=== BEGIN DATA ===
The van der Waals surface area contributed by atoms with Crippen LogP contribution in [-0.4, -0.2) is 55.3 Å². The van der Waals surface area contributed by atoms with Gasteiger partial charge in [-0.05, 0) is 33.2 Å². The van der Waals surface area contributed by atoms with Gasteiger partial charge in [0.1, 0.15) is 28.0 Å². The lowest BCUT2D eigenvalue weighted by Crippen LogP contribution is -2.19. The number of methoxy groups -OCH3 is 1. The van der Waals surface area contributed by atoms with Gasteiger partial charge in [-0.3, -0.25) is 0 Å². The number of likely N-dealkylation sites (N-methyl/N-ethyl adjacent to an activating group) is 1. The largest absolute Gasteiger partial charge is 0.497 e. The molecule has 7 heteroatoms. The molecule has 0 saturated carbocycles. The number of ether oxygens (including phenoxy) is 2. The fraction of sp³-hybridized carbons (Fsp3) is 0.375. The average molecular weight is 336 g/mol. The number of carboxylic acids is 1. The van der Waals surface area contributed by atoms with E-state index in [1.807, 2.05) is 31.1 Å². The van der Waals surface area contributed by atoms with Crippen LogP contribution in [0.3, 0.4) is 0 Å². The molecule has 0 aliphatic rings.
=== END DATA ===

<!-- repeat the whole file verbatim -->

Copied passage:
The van der Waals surface area contributed by atoms with Crippen LogP contribution in [-0.4, -0.2) is 55.3 Å². The van der Waals surface area contributed by atoms with Gasteiger partial charge in [-0.05, 0) is 33.2 Å². The van der Waals surface area contributed by atoms with Gasteiger partial charge in [0.1, 0.15) is 28.0 Å². The lowest BCUT2D eigenvalue weighted by Crippen LogP contribution is -2.19. The number of methoxy groups -OCH3 is 1. The van der Waals surface area contributed by atoms with Gasteiger partial charge in [-0.3, -0.25) is 0 Å². The number of likely N-dealkylation sites (N-methyl/N-ethyl adjacent to an activating group) is 1. The largest absolute Gasteiger partial charge is 0.497 e. The molecule has 7 heteroatoms. The molecule has 0 saturated carbocycles. The number of ether oxygens (including phenoxy) is 2. The fraction of sp³-hybridized carbons (Fsp3) is 0.375. The average molecular weight is 336 g/mol. The number of carboxylic acids is 1. The van der Waals surface area contributed by atoms with E-state index in [1.807, 2.05) is 31.1 Å². The van der Waals surface area contributed by atoms with Crippen LogP contribution in [0.3, 0.4) is 0 Å². The molecule has 0 aliphatic rings.